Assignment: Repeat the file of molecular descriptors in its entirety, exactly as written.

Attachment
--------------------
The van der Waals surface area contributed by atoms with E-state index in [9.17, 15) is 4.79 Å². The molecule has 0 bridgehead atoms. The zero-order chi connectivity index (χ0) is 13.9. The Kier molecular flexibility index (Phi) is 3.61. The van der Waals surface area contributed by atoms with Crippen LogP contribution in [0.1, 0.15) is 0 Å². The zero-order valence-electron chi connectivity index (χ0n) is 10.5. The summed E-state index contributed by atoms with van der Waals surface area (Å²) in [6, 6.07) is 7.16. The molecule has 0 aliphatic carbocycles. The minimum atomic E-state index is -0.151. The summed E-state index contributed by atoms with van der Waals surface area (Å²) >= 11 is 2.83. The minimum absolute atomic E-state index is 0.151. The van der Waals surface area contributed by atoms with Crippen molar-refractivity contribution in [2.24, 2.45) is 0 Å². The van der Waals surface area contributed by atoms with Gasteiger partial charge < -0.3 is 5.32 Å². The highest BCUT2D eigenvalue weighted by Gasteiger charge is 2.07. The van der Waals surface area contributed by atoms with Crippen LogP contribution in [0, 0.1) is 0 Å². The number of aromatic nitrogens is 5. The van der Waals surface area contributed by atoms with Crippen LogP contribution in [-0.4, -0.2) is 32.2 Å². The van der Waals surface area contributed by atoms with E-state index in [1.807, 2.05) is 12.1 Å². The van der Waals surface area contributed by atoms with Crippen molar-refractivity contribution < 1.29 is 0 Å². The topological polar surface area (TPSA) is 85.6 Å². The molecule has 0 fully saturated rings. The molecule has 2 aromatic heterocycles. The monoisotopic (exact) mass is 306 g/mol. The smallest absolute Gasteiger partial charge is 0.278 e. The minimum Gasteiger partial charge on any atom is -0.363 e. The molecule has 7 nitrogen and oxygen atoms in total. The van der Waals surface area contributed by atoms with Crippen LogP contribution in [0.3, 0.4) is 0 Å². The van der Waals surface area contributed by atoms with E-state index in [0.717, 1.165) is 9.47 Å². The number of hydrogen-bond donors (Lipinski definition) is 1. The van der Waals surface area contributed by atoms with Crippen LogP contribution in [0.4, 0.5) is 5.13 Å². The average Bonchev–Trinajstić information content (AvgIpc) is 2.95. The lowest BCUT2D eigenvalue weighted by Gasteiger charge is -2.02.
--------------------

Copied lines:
The van der Waals surface area contributed by atoms with E-state index in [9.17, 15) is 4.79 Å². The molecule has 0 bridgehead atoms. The zero-order chi connectivity index (χ0) is 13.9. The Kier molecular flexibility index (Phi) is 3.61. The van der Waals surface area contributed by atoms with Crippen LogP contribution in [0.1, 0.15) is 0 Å². The zero-order valence-electron chi connectivity index (χ0n) is 10.5. The summed E-state index contributed by atoms with van der Waals surface area (Å²) in [6, 6.07) is 7.16. The molecule has 0 aliphatic carbocycles. The minimum atomic E-state index is -0.151. The summed E-state index contributed by atoms with van der Waals surface area (Å²) >= 11 is 2.83. The minimum absolute atomic E-state index is 0.151. The van der Waals surface area contributed by atoms with Crippen molar-refractivity contribution in [2.24, 2.45) is 0 Å². The van der Waals surface area contributed by atoms with Gasteiger partial charge < -0.3 is 5.32 Å². The highest BCUT2D eigenvalue weighted by Gasteiger charge is 2.07. The van der Waals surface area contributed by atoms with Crippen LogP contribution in [0, 0.1) is 0 Å². The number of aromatic nitrogens is 5. The van der Waals surface area contributed by atoms with Crippen LogP contribution in [-0.4, -0.2) is 32.2 Å². The van der Waals surface area contributed by atoms with E-state index in [1.807, 2.05) is 12.1 Å². The van der Waals surface area contributed by atoms with Crippen molar-refractivity contribution < 1.29 is 0 Å². The topological polar surface area (TPSA) is 85.6 Å². The molecule has 0 fully saturated rings. The molecule has 2 aromatic heterocycles. The monoisotopic (exact) mass is 306 g/mol. The smallest absolute Gasteiger partial charge is 0.278 e. The minimum Gasteiger partial charge on any atom is -0.363 e. The molecule has 7 nitrogen and oxygen atoms in total. The van der Waals surface area contributed by atoms with Crippen LogP contribution in [0.3, 0.4) is 0 Å². The van der Waals surface area contributed by atoms with E-state index in [0.717, 1.165) is 9.47 Å². The number of hydrogen-bond donors (Lipinski definition) is 1. The van der Waals surface area contributed by atoms with Crippen LogP contribution in [0.4, 0.5) is 5.13 Å². The average Bonchev–Trinajstić information content (AvgIpc) is 2.95. The lowest BCUT2D eigenvalue weighted by Gasteiger charge is -2.02.